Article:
Driving to Big Sur on coast-hugging Highway 1— say, south from San Francisco—you have to be cautious. It's not just that the switchbacks give the ride the feeling of being in a James Bond movie, but that it is impossible not to be subsumed by the scene outside the windshield: the verticality of the lush and hoary mountains and the plunging cliffs that spike up again from below the surface of the Pacific Ocean.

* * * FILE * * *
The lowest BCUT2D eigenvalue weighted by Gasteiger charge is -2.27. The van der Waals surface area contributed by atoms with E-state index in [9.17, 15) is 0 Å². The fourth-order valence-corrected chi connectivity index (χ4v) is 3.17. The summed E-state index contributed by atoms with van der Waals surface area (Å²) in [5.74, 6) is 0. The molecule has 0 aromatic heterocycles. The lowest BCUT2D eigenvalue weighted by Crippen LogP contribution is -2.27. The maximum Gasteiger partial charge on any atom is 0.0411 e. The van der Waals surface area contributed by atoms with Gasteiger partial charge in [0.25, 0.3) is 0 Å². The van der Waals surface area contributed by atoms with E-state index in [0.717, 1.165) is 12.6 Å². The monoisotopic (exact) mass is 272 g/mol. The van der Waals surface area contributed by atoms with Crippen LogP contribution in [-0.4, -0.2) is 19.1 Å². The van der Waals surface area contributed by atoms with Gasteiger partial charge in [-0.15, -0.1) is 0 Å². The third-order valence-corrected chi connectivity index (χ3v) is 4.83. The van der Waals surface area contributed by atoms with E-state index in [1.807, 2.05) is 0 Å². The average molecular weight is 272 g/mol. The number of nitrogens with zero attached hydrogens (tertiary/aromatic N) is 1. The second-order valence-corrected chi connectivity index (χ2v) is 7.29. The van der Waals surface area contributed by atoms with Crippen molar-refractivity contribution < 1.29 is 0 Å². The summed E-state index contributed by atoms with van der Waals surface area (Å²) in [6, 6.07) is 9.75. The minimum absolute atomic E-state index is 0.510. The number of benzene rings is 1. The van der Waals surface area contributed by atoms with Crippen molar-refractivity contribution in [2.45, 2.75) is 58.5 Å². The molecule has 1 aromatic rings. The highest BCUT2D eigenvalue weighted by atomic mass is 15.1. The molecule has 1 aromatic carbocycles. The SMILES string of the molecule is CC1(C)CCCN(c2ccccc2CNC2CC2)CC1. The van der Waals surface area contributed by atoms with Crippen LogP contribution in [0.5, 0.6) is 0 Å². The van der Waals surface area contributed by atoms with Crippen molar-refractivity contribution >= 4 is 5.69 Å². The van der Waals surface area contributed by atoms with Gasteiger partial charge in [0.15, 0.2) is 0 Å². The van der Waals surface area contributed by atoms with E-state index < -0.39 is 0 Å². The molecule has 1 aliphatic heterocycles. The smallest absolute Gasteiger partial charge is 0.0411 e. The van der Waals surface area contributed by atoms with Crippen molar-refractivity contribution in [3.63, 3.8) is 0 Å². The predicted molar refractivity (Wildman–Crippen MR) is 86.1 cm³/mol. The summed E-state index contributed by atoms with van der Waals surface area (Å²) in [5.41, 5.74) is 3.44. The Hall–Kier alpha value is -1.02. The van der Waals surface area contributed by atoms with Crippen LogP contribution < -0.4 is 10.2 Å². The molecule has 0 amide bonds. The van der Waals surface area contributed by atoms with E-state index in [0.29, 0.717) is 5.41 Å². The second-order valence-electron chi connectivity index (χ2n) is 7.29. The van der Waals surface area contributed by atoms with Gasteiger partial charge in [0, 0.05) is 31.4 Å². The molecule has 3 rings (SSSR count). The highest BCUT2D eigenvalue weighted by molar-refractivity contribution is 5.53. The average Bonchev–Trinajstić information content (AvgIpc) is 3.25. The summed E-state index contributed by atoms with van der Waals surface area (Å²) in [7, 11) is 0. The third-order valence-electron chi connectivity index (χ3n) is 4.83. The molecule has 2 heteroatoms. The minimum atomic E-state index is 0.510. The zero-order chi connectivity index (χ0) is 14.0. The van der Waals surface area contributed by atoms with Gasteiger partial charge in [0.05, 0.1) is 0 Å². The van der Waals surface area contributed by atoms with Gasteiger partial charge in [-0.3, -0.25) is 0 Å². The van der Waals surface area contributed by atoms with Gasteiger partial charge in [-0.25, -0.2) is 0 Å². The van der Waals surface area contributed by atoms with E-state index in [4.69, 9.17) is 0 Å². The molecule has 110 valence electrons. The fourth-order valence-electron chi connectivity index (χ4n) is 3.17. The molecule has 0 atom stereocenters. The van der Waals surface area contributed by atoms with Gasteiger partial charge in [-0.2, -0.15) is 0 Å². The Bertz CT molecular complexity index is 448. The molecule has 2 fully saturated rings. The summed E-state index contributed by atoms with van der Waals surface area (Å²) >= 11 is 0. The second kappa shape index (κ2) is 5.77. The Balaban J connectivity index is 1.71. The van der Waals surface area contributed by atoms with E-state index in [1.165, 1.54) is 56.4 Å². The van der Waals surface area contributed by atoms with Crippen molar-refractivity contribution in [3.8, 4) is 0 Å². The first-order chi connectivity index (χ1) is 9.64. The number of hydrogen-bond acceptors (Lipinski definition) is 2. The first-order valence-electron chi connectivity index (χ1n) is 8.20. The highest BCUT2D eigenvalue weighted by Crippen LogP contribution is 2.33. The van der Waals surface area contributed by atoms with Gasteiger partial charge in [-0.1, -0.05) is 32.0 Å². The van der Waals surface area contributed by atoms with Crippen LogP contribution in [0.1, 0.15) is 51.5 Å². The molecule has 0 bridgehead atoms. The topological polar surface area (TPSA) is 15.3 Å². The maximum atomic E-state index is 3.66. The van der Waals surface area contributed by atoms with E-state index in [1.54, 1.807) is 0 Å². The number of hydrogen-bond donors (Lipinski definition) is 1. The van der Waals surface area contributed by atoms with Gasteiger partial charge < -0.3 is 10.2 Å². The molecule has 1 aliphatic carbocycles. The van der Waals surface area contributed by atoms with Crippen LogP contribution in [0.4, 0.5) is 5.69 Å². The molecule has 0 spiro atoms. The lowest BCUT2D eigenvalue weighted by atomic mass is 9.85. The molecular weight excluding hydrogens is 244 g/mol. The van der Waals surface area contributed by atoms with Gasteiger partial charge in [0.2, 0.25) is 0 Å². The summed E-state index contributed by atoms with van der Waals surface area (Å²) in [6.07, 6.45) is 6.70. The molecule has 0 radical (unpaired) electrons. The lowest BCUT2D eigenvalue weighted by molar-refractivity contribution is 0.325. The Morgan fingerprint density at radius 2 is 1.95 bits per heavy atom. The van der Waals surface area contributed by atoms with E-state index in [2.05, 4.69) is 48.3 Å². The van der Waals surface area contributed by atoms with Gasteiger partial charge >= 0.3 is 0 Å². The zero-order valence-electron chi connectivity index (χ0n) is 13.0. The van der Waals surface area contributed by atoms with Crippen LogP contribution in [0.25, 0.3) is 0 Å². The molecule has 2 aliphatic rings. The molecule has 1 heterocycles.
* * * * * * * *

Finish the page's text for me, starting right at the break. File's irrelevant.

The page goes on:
It was Fougeron’s success in conceptualizing and gently positioning an earlier, rectilinear house in a wooded valley in Big Sur—the Jackson Family Retreat—that endeared her to the clients of her recent nearby project. A Chicago-based executive and his family had been looking for property in the area since the late 1990s—he fell in love with Big Sur when he attended prep school in Monterey in the 1970s—and in 2006 they finally purchased a triangular 1.5-acre site on a bluff with a 250-foot drop to the ocean. “We wouldn’t have closed without [Fougeron] onboard,” he says. The couple knew that they didn’t want a dark stone and redwood cabin like the ones so prevalent in the area, but something daylight-filled, with a low profile, and made of a mix of materials.